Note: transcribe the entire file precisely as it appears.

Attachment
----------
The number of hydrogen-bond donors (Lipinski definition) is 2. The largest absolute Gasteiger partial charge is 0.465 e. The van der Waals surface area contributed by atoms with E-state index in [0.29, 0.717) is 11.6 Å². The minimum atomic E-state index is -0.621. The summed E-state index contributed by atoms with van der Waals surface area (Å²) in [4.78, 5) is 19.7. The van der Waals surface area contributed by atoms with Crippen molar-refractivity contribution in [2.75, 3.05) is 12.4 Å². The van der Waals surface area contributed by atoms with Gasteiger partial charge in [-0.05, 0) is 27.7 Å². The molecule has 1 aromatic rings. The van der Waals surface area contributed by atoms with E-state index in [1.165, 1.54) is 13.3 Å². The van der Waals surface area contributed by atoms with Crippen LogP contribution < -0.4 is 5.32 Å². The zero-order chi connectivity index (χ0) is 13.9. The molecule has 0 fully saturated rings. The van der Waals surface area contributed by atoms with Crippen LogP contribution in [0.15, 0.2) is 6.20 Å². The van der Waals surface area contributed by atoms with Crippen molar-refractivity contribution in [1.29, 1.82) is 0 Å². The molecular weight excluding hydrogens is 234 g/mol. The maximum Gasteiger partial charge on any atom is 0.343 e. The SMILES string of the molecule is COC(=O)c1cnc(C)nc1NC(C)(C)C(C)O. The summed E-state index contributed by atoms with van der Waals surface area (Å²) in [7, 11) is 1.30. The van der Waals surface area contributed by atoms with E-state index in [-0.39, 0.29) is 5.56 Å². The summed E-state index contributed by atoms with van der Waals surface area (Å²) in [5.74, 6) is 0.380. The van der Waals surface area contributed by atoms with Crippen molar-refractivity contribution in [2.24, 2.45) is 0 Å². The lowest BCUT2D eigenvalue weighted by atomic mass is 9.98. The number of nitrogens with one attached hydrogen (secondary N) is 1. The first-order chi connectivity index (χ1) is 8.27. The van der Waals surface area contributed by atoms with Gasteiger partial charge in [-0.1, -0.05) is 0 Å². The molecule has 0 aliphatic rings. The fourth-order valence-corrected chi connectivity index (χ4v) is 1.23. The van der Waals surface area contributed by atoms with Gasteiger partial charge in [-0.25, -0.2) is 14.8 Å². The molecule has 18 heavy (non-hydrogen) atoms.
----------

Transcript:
The number of hydrogen-bond donors (Lipinski definition) is 2. The largest absolute Gasteiger partial charge is 0.465 e. The van der Waals surface area contributed by atoms with E-state index in [0.29, 0.717) is 11.6 Å². The minimum atomic E-state index is -0.621. The summed E-state index contributed by atoms with van der Waals surface area (Å²) in [4.78, 5) is 19.7. The van der Waals surface area contributed by atoms with Crippen molar-refractivity contribution in [2.75, 3.05) is 12.4 Å². The van der Waals surface area contributed by atoms with Gasteiger partial charge in [-0.05, 0) is 27.7 Å². The molecule has 1 aromatic rings. The van der Waals surface area contributed by atoms with E-state index in [1.165, 1.54) is 13.3 Å². The van der Waals surface area contributed by atoms with Crippen LogP contribution < -0.4 is 5.32 Å². The zero-order chi connectivity index (χ0) is 13.9. The molecule has 0 fully saturated rings. The van der Waals surface area contributed by atoms with Crippen LogP contribution in [0.15, 0.2) is 6.20 Å². The van der Waals surface area contributed by atoms with Crippen molar-refractivity contribution in [1.29, 1.82) is 0 Å². The molecular weight excluding hydrogens is 234 g/mol. The maximum Gasteiger partial charge on any atom is 0.343 e. The SMILES string of the molecule is COC(=O)c1cnc(C)nc1NC(C)(C)C(C)O. The summed E-state index contributed by atoms with van der Waals surface area (Å²) in [7, 11) is 1.30. The van der Waals surface area contributed by atoms with E-state index in [-0.39, 0.29) is 5.56 Å². The summed E-state index contributed by atoms with van der Waals surface area (Å²) in [5.74, 6) is 0.380. The van der Waals surface area contributed by atoms with Crippen molar-refractivity contribution in [2.24, 2.45) is 0 Å². The lowest BCUT2D eigenvalue weighted by atomic mass is 9.98. The number of nitrogens with one attached hydrogen (secondary N) is 1. The first-order chi connectivity index (χ1) is 8.27. The van der Waals surface area contributed by atoms with Gasteiger partial charge in [-0.1, -0.05) is 0 Å². The molecule has 0 aliphatic rings. The fourth-order valence-corrected chi connectivity index (χ4v) is 1.23. The van der Waals surface area contributed by atoms with Gasteiger partial charge in [-0.25, -0.2) is 14.8 Å². The molecule has 18 heavy (non-hydrogen) atoms.